There is no shortage of opinion pieces on the top characteristics of “entitled millennials,” “workaholic boomers,” and the like. But every generation thinks the next generation is doomed, and the only thing that really matters is something that transcends all generational lines: respect.
During an eye-opening lunch with a wildly successful female entrepreneur, the topic of respect came up. This friend shared a life lesson she had learned from her father that made me immediately question everything: “If you ever feel that you are not being respected, ask yourself, have I earned their respect?”
Now, I have always believed that it is far more important to be respected than liked, yet this simple statement took that concept to a whole new level. It posed a challenge and ignited a firestorm of questioning of what it looks like to earn respect at work, at home, in relationships, everywhere.
As president of ACI Specialty Benefits, I am responsible for cultivating respect at the workplace, and this extends far beyond our internal offices and out to all customers, partners and friends. Sharing this epiphany with various people and gathering more valuable insights led me to develop what I refer to as the five mantras of respect in the workplace:
1) Trust, delegate, and empower: A common leadership trap is thinking, “If I just do this myself, I will get it done better and faster;” or worse, “Do I have to do everything around here myself?” When those thoughts start coming up, it is a tell-tale sign of underlying trust issues. Earning the respect of employees begins with trust and delegating responsibilities. This leads to empowerment, one of my favorite values at ACI.
2) Disrupt the status quo: Decisions rooted in people-pleasing and resistance to change will ultimately please no one. The ability to think independently, take risks, follow-through, admit failure, stay accountable and change course as needed are all paramount to earning and sustaining employees’ respect.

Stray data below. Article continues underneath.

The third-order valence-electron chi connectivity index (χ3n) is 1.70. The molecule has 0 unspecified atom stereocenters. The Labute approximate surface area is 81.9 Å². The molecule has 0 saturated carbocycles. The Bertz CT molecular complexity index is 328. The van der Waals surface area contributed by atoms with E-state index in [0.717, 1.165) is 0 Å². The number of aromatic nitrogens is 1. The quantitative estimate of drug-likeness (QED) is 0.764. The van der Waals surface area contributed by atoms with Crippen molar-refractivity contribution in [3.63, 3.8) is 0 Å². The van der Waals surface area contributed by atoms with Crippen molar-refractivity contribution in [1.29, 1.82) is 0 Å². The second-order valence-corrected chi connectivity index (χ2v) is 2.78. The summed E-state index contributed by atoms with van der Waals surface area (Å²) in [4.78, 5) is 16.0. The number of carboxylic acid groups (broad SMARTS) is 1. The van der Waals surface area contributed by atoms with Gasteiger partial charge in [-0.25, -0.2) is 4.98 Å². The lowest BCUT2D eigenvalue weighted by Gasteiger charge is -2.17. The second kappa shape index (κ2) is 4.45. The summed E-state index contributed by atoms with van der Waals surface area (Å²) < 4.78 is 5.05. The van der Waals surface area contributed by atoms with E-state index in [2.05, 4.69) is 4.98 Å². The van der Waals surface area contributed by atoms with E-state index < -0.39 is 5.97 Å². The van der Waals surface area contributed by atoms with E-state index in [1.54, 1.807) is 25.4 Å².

3) Be transparent: Yes, this is a major millennial buzzword, but transparency has an undeniable role in fostering respect in the workplace. True transparency should not be confused with over-sharing; instead, organizational transparency should be rooted in strategy, purpose and intention.
4) Treat employees like humans, not resources: In a competitive global market, focusing on growth, profits and innovation is absolutely necessary — just not at the expense of humanity. I learned from ACI’s CEO, Dr. Ann Clark, that every company has the same competitive advantage: its people. When businesses focus on helping all employees reach their full potential in all areas of life, it undoubtedly leads to stronger performance, better retention and a positive impact on the bottom line.
5) Respect yourself and others: Earning respect from others begins with respecting yourself. Respecting others naturally follows.
Asking myself, “Have I earned their respect,” became such a passion that I even started applying it to family life. How was I disciplining my children? How was I treating my spouse? If I wasn’t respecting myself, what was that teaching my children? Be respectful to yourself and others is now my favorite house rule.
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